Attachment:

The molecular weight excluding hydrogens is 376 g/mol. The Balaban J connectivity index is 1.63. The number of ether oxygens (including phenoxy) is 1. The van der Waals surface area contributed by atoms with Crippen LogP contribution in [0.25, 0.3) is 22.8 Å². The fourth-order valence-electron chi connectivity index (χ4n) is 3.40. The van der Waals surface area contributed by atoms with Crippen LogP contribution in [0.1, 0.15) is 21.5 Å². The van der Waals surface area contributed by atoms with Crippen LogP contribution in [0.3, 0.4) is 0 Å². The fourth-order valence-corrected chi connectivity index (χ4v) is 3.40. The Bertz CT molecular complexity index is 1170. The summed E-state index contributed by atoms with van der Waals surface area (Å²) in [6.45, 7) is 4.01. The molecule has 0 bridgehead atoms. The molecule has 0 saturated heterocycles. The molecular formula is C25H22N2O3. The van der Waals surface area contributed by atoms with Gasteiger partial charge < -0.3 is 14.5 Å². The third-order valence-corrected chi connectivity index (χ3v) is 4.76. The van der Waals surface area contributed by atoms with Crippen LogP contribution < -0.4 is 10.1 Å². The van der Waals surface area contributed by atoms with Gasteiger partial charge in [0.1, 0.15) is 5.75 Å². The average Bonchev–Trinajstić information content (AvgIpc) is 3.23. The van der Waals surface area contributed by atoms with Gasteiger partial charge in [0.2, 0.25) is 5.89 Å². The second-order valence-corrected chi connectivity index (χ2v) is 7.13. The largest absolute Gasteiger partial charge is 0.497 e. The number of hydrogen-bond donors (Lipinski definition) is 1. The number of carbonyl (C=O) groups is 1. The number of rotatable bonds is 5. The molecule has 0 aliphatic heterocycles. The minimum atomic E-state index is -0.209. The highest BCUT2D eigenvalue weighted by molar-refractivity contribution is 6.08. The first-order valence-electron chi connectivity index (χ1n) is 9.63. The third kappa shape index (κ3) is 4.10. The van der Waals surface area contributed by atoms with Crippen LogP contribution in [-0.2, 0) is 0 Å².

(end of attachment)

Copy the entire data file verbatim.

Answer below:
The molecular weight excluding hydrogens is 376 g/mol. The Balaban J connectivity index is 1.63. The number of ether oxygens (including phenoxy) is 1. The van der Waals surface area contributed by atoms with Crippen LogP contribution in [0.25, 0.3) is 22.8 Å². The fourth-order valence-electron chi connectivity index (χ4n) is 3.40. The van der Waals surface area contributed by atoms with Crippen LogP contribution in [0.1, 0.15) is 21.5 Å². The van der Waals surface area contributed by atoms with Crippen LogP contribution in [0.3, 0.4) is 0 Å². The fourth-order valence-corrected chi connectivity index (χ4v) is 3.40. The Bertz CT molecular complexity index is 1170. The summed E-state index contributed by atoms with van der Waals surface area (Å²) in [6.45, 7) is 4.01. The molecule has 0 bridgehead atoms. The molecule has 0 saturated heterocycles. The molecular formula is C25H22N2O3. The van der Waals surface area contributed by atoms with Gasteiger partial charge < -0.3 is 14.5 Å². The third-order valence-corrected chi connectivity index (χ3v) is 4.76. The van der Waals surface area contributed by atoms with Crippen LogP contribution < -0.4 is 10.1 Å². The van der Waals surface area contributed by atoms with Gasteiger partial charge in [0.1, 0.15) is 5.75 Å². The average Bonchev–Trinajstić information content (AvgIpc) is 3.23. The van der Waals surface area contributed by atoms with Gasteiger partial charge in [0.2, 0.25) is 5.89 Å². The second-order valence-corrected chi connectivity index (χ2v) is 7.13. The largest absolute Gasteiger partial charge is 0.497 e. The number of hydrogen-bond donors (Lipinski definition) is 1. The number of carbonyl (C=O) groups is 1. The number of rotatable bonds is 5. The molecule has 0 aliphatic heterocycles. The minimum atomic E-state index is -0.209. The highest BCUT2D eigenvalue weighted by molar-refractivity contribution is 6.08. The first-order valence-electron chi connectivity index (χ1n) is 9.63. The third kappa shape index (κ3) is 4.10. The van der Waals surface area contributed by atoms with Crippen LogP contribution in [-0.2, 0) is 0 Å².